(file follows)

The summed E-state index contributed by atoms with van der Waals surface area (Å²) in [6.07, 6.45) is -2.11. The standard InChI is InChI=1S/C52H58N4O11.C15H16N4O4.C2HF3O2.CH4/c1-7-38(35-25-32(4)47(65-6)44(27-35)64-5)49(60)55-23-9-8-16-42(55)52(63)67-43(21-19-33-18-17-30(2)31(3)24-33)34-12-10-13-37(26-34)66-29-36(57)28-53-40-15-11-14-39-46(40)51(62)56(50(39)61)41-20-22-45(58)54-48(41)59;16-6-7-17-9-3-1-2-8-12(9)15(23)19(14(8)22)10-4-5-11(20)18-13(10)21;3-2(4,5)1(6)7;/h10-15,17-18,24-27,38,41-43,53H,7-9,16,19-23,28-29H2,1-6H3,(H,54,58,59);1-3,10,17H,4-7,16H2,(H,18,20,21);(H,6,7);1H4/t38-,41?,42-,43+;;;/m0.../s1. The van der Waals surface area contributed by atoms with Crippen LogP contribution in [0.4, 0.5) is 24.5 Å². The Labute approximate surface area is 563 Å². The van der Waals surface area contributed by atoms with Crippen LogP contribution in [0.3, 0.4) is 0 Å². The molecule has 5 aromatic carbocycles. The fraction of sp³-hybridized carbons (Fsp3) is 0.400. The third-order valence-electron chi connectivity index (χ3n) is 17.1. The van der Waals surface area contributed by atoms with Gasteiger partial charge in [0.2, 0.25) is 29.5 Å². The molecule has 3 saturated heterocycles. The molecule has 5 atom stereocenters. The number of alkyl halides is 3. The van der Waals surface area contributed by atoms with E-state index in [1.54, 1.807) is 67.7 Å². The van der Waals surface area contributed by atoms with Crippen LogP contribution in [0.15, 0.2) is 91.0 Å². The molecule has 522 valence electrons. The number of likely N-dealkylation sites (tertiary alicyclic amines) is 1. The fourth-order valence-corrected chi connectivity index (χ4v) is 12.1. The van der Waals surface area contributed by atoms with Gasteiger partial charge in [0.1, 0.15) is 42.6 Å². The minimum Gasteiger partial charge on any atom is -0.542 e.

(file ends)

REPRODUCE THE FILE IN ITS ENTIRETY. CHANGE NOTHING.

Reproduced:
The summed E-state index contributed by atoms with van der Waals surface area (Å²) in [6.07, 6.45) is -2.11. The standard InChI is InChI=1S/C52H58N4O11.C15H16N4O4.C2HF3O2.CH4/c1-7-38(35-25-32(4)47(65-6)44(27-35)64-5)49(60)55-23-9-8-16-42(55)52(63)67-43(21-19-33-18-17-30(2)31(3)24-33)34-12-10-13-37(26-34)66-29-36(57)28-53-40-15-11-14-39-46(40)51(62)56(50(39)61)41-20-22-45(58)54-48(41)59;16-6-7-17-9-3-1-2-8-12(9)15(23)19(14(8)22)10-4-5-11(20)18-13(10)21;3-2(4,5)1(6)7;/h10-15,17-18,24-27,38,41-43,53H,7-9,16,19-23,28-29H2,1-6H3,(H,54,58,59);1-3,10,17H,4-7,16H2,(H,18,20,21);(H,6,7);1H4/t38-,41?,42-,43+;;;/m0.../s1. The van der Waals surface area contributed by atoms with Crippen LogP contribution in [0.4, 0.5) is 24.5 Å². The Labute approximate surface area is 563 Å². The van der Waals surface area contributed by atoms with Crippen LogP contribution in [0.3, 0.4) is 0 Å². The molecule has 5 aromatic carbocycles. The fraction of sp³-hybridized carbons (Fsp3) is 0.400. The third-order valence-electron chi connectivity index (χ3n) is 17.1. The van der Waals surface area contributed by atoms with Gasteiger partial charge in [0.2, 0.25) is 29.5 Å². The molecule has 3 saturated heterocycles. The molecule has 5 atom stereocenters. The number of alkyl halides is 3. The van der Waals surface area contributed by atoms with E-state index in [1.54, 1.807) is 67.7 Å². The van der Waals surface area contributed by atoms with Crippen LogP contribution in [0.15, 0.2) is 91.0 Å². The molecule has 522 valence electrons. The number of likely N-dealkylation sites (tertiary alicyclic amines) is 1. The fourth-order valence-corrected chi connectivity index (χ4v) is 12.1. The van der Waals surface area contributed by atoms with Gasteiger partial charge in [0.1, 0.15) is 42.6 Å². The minimum Gasteiger partial charge on any atom is -0.542 e.